Today, one year later, I am 65kg (143 pounds). This is what I looked like a couple of years ago versus now:

I never thought I could have a 6 pack, but today’s it’s pretty much there. I’m no Ryan Reynolds, but I almost feel like we have a common bond (other than an initial love but now dislike for Scarlett Johansson). I am down to a size 30.5 waist, size small shirt, and a big need to make money to buy new clothes.

I highly suggest reading the Four Hour Body to learn more (or can just research online) – Ferriss does a good job of answering detailed questions and complaints that people may think of against doing this. As a side note, Ferris  also recommends loading up on green tea extract and a number of compounds that is now called the PAGG stack. While both may help in overall health, they are also fairly expensive. I don’t think they are necessary for the weight loss (I tried the PAGG stack for a couple of months and I don’t feel the results were different).

The major changes in my diet, massive reductions in the following:

  1. Drinks: no juices, no soda, nothing with sugar. The only things I drink normally are teas (preferably green tea), plain water, and vegetable juices (with no added sugar). I do have the occasional beer and wine should be ok. Beer is not that high in carbs (generally 12G per can) with 150 calories, especially compared to soda (35G carbs, 200 calories), but if you drink a lot of beer, it really adds up – each beer makes up roughly 8% of your daily caloric intake. I do not drink diet sodas either – this somewhat relates to consuming “real food”, discussed more below. Besides, there is research that suggests drinking diet sodas gives people the false security that they can eat more, so these people actually end up being worse off than drinking normal soda.
  2. Processed Grains: rice, bread, cookies, cake, etc. If I do eat these, I try to get wheat bread when possible. Bacon and eggs for breakfast, no cereals.
  3. Manufactured Foods: I avoid these almost completely, including frozen foods (even vegetables) and boxed foods. I am against these types of foods (though they are amazingly delicious) for long term health (I believe in eating real food over stored or processed food to avoid long term health issues).

Vegetables: I really like Spinach and Broccoli, as I find them easy to eat and they are highly nutritious. Eat a ton of these or whatever vegetables you can handle.

Meats: Load up! For overall health, eat organic when possible. In Vietnam, however, organic meats were not easy to come by.

Snacks / Junk Food / Fast Food can usually be grouped in one of the three things above. Nuts, while healthy for you, are incredibly energy and carb-dense. I avoid fruit as well, though I am not really sure fruit is a problem. Fruit contains high amounts of glucose (sugar), but when is the last time you saw someone become fat because they ate too much fruit? As I understand, fructose (almost always in manufactured foods) is the real issue in fat building (it’s also an issue in cholesterol, according to The Great Cholesterol Myth)

To make what might seem like big changes in your diet, I suggest take things slowly. First, don’t expect to lose a ton of weight quickly. Be patient, give it a few months. Don’t scale yourself constantly. I didn’t weigh myself for 8 months. As my friend Jimmy recommends, do look at yourself in the mirror – as you begin to lose weight, you will want that positive reinforcement of seeing your body shape change.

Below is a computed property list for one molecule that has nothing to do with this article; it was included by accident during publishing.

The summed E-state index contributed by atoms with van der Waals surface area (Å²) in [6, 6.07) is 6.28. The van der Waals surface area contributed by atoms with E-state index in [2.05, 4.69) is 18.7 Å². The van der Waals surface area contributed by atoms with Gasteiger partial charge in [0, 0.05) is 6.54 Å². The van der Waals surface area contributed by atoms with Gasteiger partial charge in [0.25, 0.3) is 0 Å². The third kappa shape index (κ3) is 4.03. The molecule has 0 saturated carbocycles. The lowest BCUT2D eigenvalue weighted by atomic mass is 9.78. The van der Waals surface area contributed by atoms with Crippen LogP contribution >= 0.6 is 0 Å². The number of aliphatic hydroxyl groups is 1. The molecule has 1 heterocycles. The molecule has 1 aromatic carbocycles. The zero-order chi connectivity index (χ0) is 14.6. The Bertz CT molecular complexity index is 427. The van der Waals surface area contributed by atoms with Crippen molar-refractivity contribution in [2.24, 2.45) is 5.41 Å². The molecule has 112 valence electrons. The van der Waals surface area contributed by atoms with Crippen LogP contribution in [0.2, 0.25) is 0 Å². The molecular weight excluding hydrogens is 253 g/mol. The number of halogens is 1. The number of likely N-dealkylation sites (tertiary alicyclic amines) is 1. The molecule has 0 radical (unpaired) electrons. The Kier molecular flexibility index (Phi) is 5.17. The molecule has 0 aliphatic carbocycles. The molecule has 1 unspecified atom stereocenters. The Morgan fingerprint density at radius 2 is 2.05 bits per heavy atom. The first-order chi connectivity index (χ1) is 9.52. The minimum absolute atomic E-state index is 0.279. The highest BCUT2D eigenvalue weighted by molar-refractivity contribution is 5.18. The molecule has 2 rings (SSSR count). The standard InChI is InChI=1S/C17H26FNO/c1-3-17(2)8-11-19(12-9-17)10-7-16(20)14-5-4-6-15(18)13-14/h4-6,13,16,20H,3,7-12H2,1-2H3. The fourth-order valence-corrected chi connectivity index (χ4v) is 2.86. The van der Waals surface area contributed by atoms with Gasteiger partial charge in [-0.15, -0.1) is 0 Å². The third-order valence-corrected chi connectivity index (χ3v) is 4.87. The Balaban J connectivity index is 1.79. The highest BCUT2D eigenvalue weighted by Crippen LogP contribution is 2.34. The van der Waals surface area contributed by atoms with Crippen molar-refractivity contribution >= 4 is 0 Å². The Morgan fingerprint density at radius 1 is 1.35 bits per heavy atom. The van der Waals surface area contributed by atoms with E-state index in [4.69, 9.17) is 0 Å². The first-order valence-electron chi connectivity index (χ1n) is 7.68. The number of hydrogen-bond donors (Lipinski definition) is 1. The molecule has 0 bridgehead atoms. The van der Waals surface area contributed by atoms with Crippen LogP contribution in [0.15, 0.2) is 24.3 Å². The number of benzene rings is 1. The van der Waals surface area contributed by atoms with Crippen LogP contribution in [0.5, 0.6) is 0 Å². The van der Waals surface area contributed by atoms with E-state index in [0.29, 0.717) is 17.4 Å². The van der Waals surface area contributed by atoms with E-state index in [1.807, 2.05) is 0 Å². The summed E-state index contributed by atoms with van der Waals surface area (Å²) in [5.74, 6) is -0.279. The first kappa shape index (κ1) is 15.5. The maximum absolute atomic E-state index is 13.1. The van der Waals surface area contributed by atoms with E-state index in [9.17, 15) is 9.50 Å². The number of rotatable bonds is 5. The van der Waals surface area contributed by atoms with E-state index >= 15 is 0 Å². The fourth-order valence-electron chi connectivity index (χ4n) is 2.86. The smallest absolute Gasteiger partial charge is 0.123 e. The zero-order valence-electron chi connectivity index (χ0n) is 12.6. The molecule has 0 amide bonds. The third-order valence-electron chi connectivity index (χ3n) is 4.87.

Start with just one of the diet changes and reduce. If you drink one soda per day for example, just drink one per week. The other times, drink water. If you eat two bowls of rice per day, begin to maximize yourself to one. If 3 beers a night, first reduce to 2 for one month, then reduce to one afterwards. You don’t need to take extreme measures – if you do something you cannot maintain or enjoy, you will only give up later. As you get used to scaling back, try to scale a little further. If you scaled back your beer consumption successfully for a month, now also eat less bread and rice, for example.

Log what you change in your diet and mark each time you do it. For example, if you only want to drink one soda per week, note each time you drink a soda. I made an Excel sheet with a cell for every day. In that day, I write everything I eat or drink. If I eat something bad, I highlight it. I update and review the list every day, so that if in a particular week I have been highlighting too many items, it helps reinforce that I cannot break my rules again.

This may seem silly, but it really does help – you will have that reminder in the back of your mind to lay off, especially as you see yourself change in the mirror.

In case you feel you will sacrificing (what, no ice cream cake!?) too much, Ferriss’ schedule does prescribe a cheat day, in which you can eat whatever you want all day one time a week. In general, however, I still eat rice and other things I love from time to time, I just cut back and keep track so that I don’t fall into bad habits.

If you find yourself getting hungry, you just need to eat more. More meat! Eat baby carrots in between meals!

In addition to diet changes, I still work out, and my suggestion is to pick something you can do at least 5 times per week. Even if it’s just walking the dog for 20 minutes, stick to what you know you can do rather than overpromising yourself. Anything beyond that is a bonus. For example, I hate lifting weights, so I don’t bother vowing to do it. I absolutely hate running. If you live in a city in which you walk a lot already, perhaps add seven minutes of circuit training five days per week.

My workout, each of these done 5 times per week:

  • 50 pushups (I cannot do these straight, I usually do 30-15-15 getting a few minutes rest between each set. It’s a bit lazy, I know)
  • 50 squats (done straight)
  • 1.2 KM Swimming (about .7 miles, I feel I swim at a fairly fast pace, but definitely not a sprinting pace. This is 30 laps in a standard 20 meter lap pool)
  • 8 Minute Abs (see YouTube for the video).

The swimming is done for overall fitness rather than weight loss. I have heard many people say that losing weight is all about diet, and it’s true. I have not been swimming much this year due to travel, and I am still able to retain my weight and body shape as long my diet stays intact. I don’t play basketball anymore, but would like to pick it up again later this spring.

Based on my experience, losing weight is not as much a sacrifice as people often imagine. You can do it too! Best of luck!